Rev. Duncan Ryuken Williams, project director, conducts a ceremony in front of the Ireichō on Sept. 24 at the Japanese American National Museum. (MARIO GERSHOM REYES/Rafu Shimpo)

On Sept. 24 at the Japanese American National Museum, an installation ceremony was held for the Ireichō, a national names monument honoring persons of Japanese ancestry incarcerated in the U.S. during World War II.

Participants in the ceremony included representatives of 75 wartime confinement sites located across the country.

Although the most frequently mentioned camps are the 10 “war relocation centers” operated by the War Relocation Authority, there were many others, including the assembly centers where Japanese Americans were held before the WRA camps were opened. Department of Justice internment camps included one in Crystal City, Texas, where the government held Nikkei who were forcibly brought to the U.S. from Latin America. Incarcerees labeled as “troublemakers” were sent to “citizen isolation centers.”

The Ireichō includes over 125,000 names compiled by a team of researchers led by project director Rev. Duncan Ryūken Williams. It was produced under the guidance of the project’s creative director, Sunyoung Lee (publisher, Kaya Press), working with a team of artists and designers. Williams was also the officiant for the installation ceremony

Book designers: Jon Sueda (professor and dean of design, California College of the Arts) and Chris Hamamoto (professor, Seoul National University). Type designer: Berton Hasebe. Data designers: Chez Bryan Ong and Eric Ong. Calligrapher: Shumyo Kojima. Book binder: John Demerritt. Ceramicist: John Hasegawa.

The Ireichō compilation of the names involved the assistance of nearly a hundred individuals. They cannot all be listed here, but the key personnel who spent thousands of hours transcribing, researching, and editing the names include: Frederick D. Kakinami Cloyd, Jesse Hendler, Karen Kano, Skye Oyama, Shoichi Shingu, Yukari Swanson, and Mikoto Yoshida.

Major institutional collaborators included Densho (especially Geoff Froh and Dana Hoshide), Japanese American National Museum, Japanese Cultural Center of Hawai‘i, Manzanar National Historic Site (especially Patricia Biggs), and New Mexico JACL (especially Shelley Takeuchi).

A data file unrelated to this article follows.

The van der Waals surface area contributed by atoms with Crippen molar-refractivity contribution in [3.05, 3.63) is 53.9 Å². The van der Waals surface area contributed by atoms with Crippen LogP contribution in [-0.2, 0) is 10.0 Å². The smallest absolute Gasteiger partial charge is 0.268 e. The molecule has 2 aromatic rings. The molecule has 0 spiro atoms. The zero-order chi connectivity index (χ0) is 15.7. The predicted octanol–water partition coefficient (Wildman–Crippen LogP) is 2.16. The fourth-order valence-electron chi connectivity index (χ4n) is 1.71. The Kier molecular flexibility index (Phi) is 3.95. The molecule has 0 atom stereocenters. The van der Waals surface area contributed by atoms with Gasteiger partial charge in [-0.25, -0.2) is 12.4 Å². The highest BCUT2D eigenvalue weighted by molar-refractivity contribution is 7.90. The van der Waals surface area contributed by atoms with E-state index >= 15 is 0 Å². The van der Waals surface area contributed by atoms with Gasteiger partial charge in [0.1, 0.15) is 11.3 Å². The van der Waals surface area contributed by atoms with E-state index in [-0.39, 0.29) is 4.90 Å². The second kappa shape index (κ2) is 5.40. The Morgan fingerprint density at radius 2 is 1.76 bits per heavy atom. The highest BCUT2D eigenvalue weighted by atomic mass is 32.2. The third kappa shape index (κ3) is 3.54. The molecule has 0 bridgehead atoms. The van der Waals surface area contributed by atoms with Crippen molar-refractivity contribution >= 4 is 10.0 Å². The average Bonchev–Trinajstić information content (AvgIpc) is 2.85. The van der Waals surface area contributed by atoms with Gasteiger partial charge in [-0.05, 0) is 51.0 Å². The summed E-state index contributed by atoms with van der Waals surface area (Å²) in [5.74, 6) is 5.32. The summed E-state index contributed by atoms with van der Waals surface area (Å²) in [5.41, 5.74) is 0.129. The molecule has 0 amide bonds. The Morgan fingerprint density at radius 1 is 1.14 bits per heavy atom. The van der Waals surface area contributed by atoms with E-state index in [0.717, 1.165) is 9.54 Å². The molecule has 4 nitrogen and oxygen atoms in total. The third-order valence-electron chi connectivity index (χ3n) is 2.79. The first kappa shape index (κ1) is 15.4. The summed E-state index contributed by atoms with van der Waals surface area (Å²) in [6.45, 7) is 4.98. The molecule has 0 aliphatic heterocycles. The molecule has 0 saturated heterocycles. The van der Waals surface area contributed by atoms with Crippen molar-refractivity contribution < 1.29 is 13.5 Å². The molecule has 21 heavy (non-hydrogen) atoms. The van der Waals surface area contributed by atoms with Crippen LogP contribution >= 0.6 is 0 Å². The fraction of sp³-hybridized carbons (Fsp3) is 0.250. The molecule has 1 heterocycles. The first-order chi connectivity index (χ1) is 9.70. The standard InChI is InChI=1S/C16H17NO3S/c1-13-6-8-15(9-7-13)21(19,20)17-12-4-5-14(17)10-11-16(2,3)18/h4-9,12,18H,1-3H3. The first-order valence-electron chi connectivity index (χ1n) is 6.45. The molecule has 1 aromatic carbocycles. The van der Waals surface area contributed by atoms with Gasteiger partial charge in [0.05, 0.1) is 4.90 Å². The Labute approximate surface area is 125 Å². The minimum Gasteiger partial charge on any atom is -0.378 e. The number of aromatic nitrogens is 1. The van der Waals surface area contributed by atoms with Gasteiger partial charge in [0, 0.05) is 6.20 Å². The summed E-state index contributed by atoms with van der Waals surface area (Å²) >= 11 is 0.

Individuals from whom the project adapted previously produced camp rosters include Grant Din (Angel Island), Russell Endo (Tuna Canyon), Saara Kekki (Heart Mountain), Dennis Neumann (Fort Lincoln), Hayley Johnson/Sarah Simms (Camp Livingston), and Patricia Wegars (Kooskia).

Funding to support the creation of the Ireichō and Ireizō has come primarily from the Mellon Foundation and the USC Ito Center. A future initiative to enhance the Ireizō through a collaboration with Densho is funded by the Japanese American Confinement Sites Grant Program.

Other participants in the installation ceremony were Rev. Shumyo Kojima (abbot, Zenshuji Soto Mission); Rev. Grant Hagiya (Gila River descendant; bishop, United Methodist Church, California Pacific Conference); Rev. Mark Nakagawa (Poston descendant; United Methodist Church); Rev. Marvin Harada (Minidoka-Tule Lake descendant; bishop, Buddhist Churches of America); and Rev. Noriaki Ito (bishop, Higashi Honganji, North America District). Post-ceremony remarks were given by  William T Fujioka, chair, JANM Board of Trustees.

Following is a complete list of camps represented at the ceremony, in alphabetical order. Former incarcerees and their survivors are invited to view the Ireichō and confirm their names or the names of family members.

JANM is located at Central Avenue and First Street in Little Tokyo. Viewing and stamping of the Ireichō will begin on Oct. 11 and will require a reservation. For more information, call (213) 625-0414 or email Visit the museum’s website at